It's all relative, isn't it? I am still active in my mid-seventies, and all the injuries are manageable. Most of the time I feel pretty lucky to be able to carry on the way I am still capable, but I also realize that I should be counting my lucky stars that I'm not in a wheelchair. That might come about one day, and I'll look back on the days when I could hike for ten miles and wonder why I didn't appreciate my mobility more. So here I am, busy appreciating what I have in my life right now. I've got a smile on my face thinking of our five-mile walk yesterday in the cool air, happy to be one of the dozen or so women who meet every Saturday morning for a brisk walk together. And it was cool, as I've mentioned, even if the air quality was not good. At least we were walking early, and it did get a little hazier in the afternoon. Today is supposed to be worse, but I don't mind since I consider Sundays to be my day off from exercise.

The gradual changes that I experience as I grow older sometimes rise up unbidden, wondering when it was that I could no longer run even short distances. I can walk briskly for short distances, but if I try to make my old body pick up the pace to a run, well, it just doesn't happen. It's a little bit like watching an ancient beloved pet forgetting for a moment that he's not a puppy any more and collapsing after a short distance. Yep, I'm past my prime and heading towards more time spent in my easy chair with a good book. It's not a bad thing, it's just that I sometimes forget that I'm not a young sprite any more.

Even though things change constantly, I think I might be able to enjoy a few more years of relative health and wellness. I'm sure doing everything I know to make that happen. And I look forward to seeing what might spring from my fingers on a Sunday morning when I sit down with the laptop and start typing. Everything is just the way I like it: I'm almost done, my partner is still sleeping next to me, the tea was lovely but it's now gone, and I've got a coffee shop with friends waiting for me to arrive about an hour from now. Just right!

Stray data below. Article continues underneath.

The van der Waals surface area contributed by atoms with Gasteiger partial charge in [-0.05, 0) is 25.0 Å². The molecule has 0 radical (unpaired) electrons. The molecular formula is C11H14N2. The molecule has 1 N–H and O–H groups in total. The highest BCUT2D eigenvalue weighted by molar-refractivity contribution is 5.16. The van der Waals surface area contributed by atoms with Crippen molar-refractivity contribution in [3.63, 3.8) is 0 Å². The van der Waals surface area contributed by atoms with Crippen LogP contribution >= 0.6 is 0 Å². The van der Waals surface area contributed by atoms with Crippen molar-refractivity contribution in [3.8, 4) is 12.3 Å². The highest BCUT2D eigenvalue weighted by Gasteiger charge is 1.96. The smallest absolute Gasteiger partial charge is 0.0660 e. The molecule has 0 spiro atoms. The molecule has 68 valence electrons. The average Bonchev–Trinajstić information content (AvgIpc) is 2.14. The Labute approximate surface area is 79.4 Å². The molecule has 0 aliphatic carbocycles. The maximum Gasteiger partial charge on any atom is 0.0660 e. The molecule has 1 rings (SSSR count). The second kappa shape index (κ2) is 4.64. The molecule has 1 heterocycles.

I do hope that you might take some time today to look around at your life as it is right this moment and appreciate the good things that you are able to enjoy or look forward to. I've got friends who are recovering from intense surgeries, from all kinds of other difficulties, and they continue to inspire me to keep on keeping' on. I hope your week will be a good one, filled with reflection on the beauty that surrounds us all. And I'll leave you with this quote that speaks directly to me today:
It is not the strongest of the species that survives, nor the most intelligent, but rather the one most adaptable to change.  --Clarence Darrow


Marie Smith said...

My understanding of aging at this point is about adapting to health issues and circumstances and forging ahead. Living the day and making the most of it is a priority. The past is done, the future uncertain but I will make plans and look to the future. Have a great day..

John's Island said...

Hi DJan, Another excellent reflection on life and change. Wow, your Closing Thought could not be more true! I appreciate the way I can apply your thoughts to my own life experience. Thank you, as always, for sharing.

Far Side of Fifty said...

Yes adaptive to change is a great way to describe an aging body Some people are more resistant than others. My husband sometimes thinks he wants to do "stuff" that he could when he was 17 and becomes depressed. I have to remind him to just embrace his age and do the best he can with his failing body. He and Chance are off for their morning walk, one walking crooked and the other losing control of a back leg...they are quite the pair, but at least they are out there walking:) I will check on them shortly if they take too long, I will go for a walk also:)